Clashes in Egypt before elections
Cairo (CNN) — Clashes broke out in Cairo’s Tahrir Square for a second day Sunday amid controversy ahead of the country’s elections.
By noon Sunday, Tahrir was fully occupied, with demonstrators barricading streets around the square and blocking traffic.
Eighteen people were arrested and transferred to a military prosecutor, according to Alaa Mahmoud of the interior ministry. The minister of education dismissed schools near the square for the day, according to state TV.
Police fired tear gas and rubber bullets, but the situation appeared calmer than on Saturday, when rifts between police and protesters left two people dead in two cities, the health ministry reported.
Egypt Islamist fears
At least 928 people have been injured from the clashes in Egypt, the health ministry said Sunday.
Also on Sunday, Israeli envoy Yitzhak Levanon was back in Cairo. In September, protesters stormed and ransacked the Israeli embassy there. Egyptian demonstrators tore down a wall surrounding the building that houses the embassy, entered the embassy’s offices and threw papers from the windows.
Less than two weeks before Egypt’s parliamentary elections, a prominent grassroots group for citizens to resist the military-led government.
The April 6 Movement, which figured prominently in the toppling of President Hosni Mubarak this year, issued a statement urging its members to descend on Cairo’s Tahrir Square “immediately because resistance is the only solution.”
“Down with military rule,” the movement said.
Fighting erupted Saturday when police worked to clear Tahrir of people who remained after Friday’s massive protests. Tens of thousands turned out Friday to protest plans for a constitution that would shield the military from public oversight.
Thousands of protesters chanted over the weekend against the Supreme Council of the Armed Forces, which rules Egypt, and Field Marshal Mohamed Hussein Tantawi, the head of the council who is effectively the interim ruler of Egypt.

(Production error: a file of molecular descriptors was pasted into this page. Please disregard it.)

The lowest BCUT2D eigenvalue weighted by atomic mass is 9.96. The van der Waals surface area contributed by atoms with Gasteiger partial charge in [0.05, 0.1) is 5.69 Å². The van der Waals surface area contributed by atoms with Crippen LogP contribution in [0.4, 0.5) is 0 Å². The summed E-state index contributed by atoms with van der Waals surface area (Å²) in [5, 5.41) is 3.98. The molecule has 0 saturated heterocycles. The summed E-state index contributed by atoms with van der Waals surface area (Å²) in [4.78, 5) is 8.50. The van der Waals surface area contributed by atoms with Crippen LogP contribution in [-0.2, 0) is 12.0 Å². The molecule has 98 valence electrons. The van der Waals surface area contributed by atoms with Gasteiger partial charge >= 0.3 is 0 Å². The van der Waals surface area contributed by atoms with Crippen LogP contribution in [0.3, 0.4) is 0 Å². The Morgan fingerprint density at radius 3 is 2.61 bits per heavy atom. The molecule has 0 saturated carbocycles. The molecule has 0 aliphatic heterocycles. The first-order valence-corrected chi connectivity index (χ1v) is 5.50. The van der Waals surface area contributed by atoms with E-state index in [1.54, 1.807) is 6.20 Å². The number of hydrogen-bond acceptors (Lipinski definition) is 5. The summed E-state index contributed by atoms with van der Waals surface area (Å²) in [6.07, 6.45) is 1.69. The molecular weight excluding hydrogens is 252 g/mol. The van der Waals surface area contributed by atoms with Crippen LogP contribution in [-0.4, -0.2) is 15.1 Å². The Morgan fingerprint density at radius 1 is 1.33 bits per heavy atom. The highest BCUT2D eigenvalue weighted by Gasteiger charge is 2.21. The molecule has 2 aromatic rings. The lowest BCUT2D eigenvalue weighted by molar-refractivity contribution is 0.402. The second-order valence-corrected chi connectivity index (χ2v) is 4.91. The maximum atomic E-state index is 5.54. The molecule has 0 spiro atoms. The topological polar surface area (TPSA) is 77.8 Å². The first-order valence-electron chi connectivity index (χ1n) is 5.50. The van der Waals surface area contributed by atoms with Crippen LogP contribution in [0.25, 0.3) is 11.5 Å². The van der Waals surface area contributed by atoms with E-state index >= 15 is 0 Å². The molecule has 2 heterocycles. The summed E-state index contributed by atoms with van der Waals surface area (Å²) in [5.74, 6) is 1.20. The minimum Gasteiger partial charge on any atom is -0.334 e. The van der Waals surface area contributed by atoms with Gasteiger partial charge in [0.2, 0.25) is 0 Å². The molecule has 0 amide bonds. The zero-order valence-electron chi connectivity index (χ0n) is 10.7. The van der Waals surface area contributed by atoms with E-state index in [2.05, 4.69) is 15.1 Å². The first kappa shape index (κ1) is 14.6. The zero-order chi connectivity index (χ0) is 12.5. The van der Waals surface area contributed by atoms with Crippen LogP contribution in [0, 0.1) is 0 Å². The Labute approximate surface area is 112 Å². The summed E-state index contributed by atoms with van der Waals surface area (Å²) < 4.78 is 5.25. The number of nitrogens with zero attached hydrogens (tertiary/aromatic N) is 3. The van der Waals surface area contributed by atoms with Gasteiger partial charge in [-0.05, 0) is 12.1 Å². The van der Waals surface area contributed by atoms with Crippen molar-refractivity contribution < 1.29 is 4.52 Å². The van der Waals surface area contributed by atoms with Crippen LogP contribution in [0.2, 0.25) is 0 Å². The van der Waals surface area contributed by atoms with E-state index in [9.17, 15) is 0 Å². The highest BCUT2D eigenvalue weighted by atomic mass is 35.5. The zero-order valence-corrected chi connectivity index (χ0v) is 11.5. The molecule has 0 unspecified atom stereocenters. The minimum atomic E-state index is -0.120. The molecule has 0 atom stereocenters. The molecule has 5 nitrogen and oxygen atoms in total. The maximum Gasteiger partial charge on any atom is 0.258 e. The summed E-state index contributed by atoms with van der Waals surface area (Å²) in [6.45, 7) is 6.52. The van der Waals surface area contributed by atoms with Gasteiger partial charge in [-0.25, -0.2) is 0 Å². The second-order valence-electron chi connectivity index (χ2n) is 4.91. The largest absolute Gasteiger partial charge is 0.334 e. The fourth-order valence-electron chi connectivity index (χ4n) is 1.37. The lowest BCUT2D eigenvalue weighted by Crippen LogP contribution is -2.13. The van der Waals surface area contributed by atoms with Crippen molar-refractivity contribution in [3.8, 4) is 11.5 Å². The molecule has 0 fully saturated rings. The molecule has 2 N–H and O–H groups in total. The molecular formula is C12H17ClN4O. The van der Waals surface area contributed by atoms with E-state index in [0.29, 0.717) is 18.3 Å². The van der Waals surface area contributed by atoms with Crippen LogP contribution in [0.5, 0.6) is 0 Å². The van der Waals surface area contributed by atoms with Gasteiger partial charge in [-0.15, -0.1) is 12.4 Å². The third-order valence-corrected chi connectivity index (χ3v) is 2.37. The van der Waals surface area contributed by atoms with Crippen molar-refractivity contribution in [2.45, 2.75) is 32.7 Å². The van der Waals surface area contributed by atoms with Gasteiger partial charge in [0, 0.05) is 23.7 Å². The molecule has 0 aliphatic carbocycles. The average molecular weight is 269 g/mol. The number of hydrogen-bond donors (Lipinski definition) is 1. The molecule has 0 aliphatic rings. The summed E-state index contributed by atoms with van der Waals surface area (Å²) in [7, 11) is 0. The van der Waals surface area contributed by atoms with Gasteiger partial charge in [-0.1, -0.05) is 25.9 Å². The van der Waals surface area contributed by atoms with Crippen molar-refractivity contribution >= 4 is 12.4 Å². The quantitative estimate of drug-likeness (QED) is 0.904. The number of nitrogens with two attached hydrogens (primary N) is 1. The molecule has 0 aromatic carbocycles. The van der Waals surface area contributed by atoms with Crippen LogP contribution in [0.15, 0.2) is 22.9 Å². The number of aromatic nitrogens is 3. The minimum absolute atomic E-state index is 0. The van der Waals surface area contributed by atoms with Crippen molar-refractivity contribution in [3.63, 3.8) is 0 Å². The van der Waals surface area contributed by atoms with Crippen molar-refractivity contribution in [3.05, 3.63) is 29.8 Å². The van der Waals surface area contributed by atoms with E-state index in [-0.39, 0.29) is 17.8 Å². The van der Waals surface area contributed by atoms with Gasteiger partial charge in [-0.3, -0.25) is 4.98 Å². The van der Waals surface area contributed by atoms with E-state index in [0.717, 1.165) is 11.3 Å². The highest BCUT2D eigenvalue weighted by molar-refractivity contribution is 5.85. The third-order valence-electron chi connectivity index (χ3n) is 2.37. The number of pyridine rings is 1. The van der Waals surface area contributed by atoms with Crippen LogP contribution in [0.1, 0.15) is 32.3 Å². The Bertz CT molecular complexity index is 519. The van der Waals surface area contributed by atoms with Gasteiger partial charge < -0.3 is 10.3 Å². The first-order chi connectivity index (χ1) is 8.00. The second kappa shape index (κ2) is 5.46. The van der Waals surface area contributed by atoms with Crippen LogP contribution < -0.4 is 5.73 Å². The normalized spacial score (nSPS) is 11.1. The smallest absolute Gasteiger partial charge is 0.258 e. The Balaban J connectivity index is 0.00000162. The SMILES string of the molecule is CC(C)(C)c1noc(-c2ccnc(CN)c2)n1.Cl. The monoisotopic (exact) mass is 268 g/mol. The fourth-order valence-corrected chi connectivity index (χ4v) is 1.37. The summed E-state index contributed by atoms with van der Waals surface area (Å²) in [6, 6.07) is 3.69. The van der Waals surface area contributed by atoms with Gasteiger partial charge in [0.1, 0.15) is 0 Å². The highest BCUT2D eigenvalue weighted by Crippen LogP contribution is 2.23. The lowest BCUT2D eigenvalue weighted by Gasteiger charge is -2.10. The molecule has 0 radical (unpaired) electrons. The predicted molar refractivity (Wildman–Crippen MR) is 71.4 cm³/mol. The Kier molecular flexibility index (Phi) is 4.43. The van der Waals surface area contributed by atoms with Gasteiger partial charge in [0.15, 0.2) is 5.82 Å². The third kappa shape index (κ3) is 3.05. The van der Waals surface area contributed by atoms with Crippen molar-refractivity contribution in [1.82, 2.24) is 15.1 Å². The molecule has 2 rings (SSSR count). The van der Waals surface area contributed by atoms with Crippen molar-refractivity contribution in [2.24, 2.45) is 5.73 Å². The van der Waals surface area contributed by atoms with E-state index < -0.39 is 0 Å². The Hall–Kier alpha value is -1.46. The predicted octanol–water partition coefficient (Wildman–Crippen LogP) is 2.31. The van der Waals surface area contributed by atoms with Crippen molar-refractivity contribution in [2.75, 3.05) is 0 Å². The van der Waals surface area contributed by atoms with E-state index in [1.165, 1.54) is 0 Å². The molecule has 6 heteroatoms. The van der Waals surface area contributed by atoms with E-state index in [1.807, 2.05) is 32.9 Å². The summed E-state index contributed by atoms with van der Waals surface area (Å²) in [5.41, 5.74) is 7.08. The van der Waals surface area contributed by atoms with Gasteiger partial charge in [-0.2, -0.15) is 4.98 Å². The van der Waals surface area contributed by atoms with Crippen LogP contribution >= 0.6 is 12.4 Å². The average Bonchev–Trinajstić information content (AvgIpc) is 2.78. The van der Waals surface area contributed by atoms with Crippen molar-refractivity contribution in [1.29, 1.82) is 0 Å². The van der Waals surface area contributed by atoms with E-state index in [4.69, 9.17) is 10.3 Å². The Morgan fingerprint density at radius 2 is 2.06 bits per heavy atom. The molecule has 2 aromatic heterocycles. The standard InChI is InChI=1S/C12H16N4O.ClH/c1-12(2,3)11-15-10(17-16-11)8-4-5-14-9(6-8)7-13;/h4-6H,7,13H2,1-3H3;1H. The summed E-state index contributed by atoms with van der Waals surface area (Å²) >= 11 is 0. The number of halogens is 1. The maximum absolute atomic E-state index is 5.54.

Protesters threw Molotov cocktails and rocks and torched a police van. Scuffles broke out on side streets and clouds of smoke rose from burned tires, witnesses said.
Clashes between protesters and police also reportedly broke out in the cities of Suez and Alexandria.
Two people died after being shot — one in Cairo, one in Alexandria — said Adel al-Dawi, a spokesman for the health ministry. The health ministry also said 40 police officers were among the injured.
The Cabinet held an emergency meeting and warned the clashes could have a dangerous impact on Egypt, state media said.
The Friday throng, dominated by Islamist parties but including secular protesters as well, turned out ahead of upcoming parliamentary elections set to begin on November 28.
Yousri Hamad, the official spokesman of the Al Noor Salafi Muslim political party, said he thinks that the violence could affect election plans.
“The protesters are a bunch of kids that attacked the security forces, which is a red line and could delay elections,” Hamad said.
A military spokesman said Sunday the elections will take place as scheduled.
The military said it wants to transfer power to a civilian parliament and president, but many citizens are dissatisfied with the pace of the transition and the resolve of the military rulers.
Protesters are upset about proposed principles for the constitution, in which the military’s budget would not be scrutinized by civilian powers. They worry that the military would be shaped as a state within a state.
CNN’s Guy Azriel and Alexander Hunter contributed to this report